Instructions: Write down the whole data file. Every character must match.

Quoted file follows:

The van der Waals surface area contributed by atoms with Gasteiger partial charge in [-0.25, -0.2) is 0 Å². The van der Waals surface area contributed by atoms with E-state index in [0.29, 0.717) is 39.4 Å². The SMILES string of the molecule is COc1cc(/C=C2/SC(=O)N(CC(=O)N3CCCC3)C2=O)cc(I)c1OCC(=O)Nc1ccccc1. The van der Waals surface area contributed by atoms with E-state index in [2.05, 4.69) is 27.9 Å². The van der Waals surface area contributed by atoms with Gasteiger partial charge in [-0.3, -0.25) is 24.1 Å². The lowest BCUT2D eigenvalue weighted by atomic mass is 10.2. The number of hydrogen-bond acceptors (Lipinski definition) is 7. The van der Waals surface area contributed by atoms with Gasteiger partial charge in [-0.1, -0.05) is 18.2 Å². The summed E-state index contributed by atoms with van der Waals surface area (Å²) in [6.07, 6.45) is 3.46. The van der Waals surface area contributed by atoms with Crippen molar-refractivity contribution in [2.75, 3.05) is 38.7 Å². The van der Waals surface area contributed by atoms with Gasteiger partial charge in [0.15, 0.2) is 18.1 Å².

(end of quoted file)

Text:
The van der Waals surface area contributed by atoms with Gasteiger partial charge in [-0.25, -0.2) is 0 Å². The van der Waals surface area contributed by atoms with E-state index in [0.29, 0.717) is 39.4 Å². The SMILES string of the molecule is COc1cc(/C=C2/SC(=O)N(CC(=O)N3CCCC3)C2=O)cc(I)c1OCC(=O)Nc1ccccc1. The van der Waals surface area contributed by atoms with E-state index in [2.05, 4.69) is 27.9 Å². The van der Waals surface area contributed by atoms with Gasteiger partial charge in [-0.3, -0.25) is 24.1 Å². The lowest BCUT2D eigenvalue weighted by atomic mass is 10.2. The number of hydrogen-bond acceptors (Lipinski definition) is 7. The van der Waals surface area contributed by atoms with Gasteiger partial charge in [-0.1, -0.05) is 18.2 Å². The summed E-state index contributed by atoms with van der Waals surface area (Å²) in [6.07, 6.45) is 3.46. The van der Waals surface area contributed by atoms with Crippen molar-refractivity contribution in [2.75, 3.05) is 38.7 Å². The van der Waals surface area contributed by atoms with Gasteiger partial charge in [0.15, 0.2) is 18.1 Å².